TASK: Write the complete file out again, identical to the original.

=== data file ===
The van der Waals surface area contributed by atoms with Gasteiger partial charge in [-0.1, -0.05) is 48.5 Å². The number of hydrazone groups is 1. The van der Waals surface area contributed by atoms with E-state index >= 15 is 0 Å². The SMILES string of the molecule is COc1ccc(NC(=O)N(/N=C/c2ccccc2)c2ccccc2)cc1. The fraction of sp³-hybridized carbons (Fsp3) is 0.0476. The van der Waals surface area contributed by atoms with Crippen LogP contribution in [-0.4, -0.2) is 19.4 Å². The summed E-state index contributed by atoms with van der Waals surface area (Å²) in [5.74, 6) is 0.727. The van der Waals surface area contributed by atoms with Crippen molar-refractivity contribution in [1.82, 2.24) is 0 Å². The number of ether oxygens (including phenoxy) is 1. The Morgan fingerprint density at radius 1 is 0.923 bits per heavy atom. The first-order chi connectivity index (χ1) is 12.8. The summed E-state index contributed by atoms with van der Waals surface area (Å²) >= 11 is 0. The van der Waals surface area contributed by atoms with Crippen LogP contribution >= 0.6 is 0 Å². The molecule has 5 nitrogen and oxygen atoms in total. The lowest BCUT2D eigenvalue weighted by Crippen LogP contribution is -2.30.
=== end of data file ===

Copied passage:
The van der Waals surface area contributed by atoms with Gasteiger partial charge in [-0.1, -0.05) is 48.5 Å². The number of hydrazone groups is 1. The van der Waals surface area contributed by atoms with E-state index >= 15 is 0 Å². The SMILES string of the molecule is COc1ccc(NC(=O)N(/N=C/c2ccccc2)c2ccccc2)cc1. The fraction of sp³-hybridized carbons (Fsp3) is 0.0476. The van der Waals surface area contributed by atoms with Crippen LogP contribution in [-0.4, -0.2) is 19.4 Å². The summed E-state index contributed by atoms with van der Waals surface area (Å²) in [5.74, 6) is 0.727. The van der Waals surface area contributed by atoms with Crippen molar-refractivity contribution in [1.82, 2.24) is 0 Å². The number of ether oxygens (including phenoxy) is 1. The Morgan fingerprint density at radius 1 is 0.923 bits per heavy atom. The first-order chi connectivity index (χ1) is 12.8. The summed E-state index contributed by atoms with van der Waals surface area (Å²) >= 11 is 0. The van der Waals surface area contributed by atoms with Crippen LogP contribution >= 0.6 is 0 Å². The molecule has 5 nitrogen and oxygen atoms in total. The lowest BCUT2D eigenvalue weighted by Crippen LogP contribution is -2.30.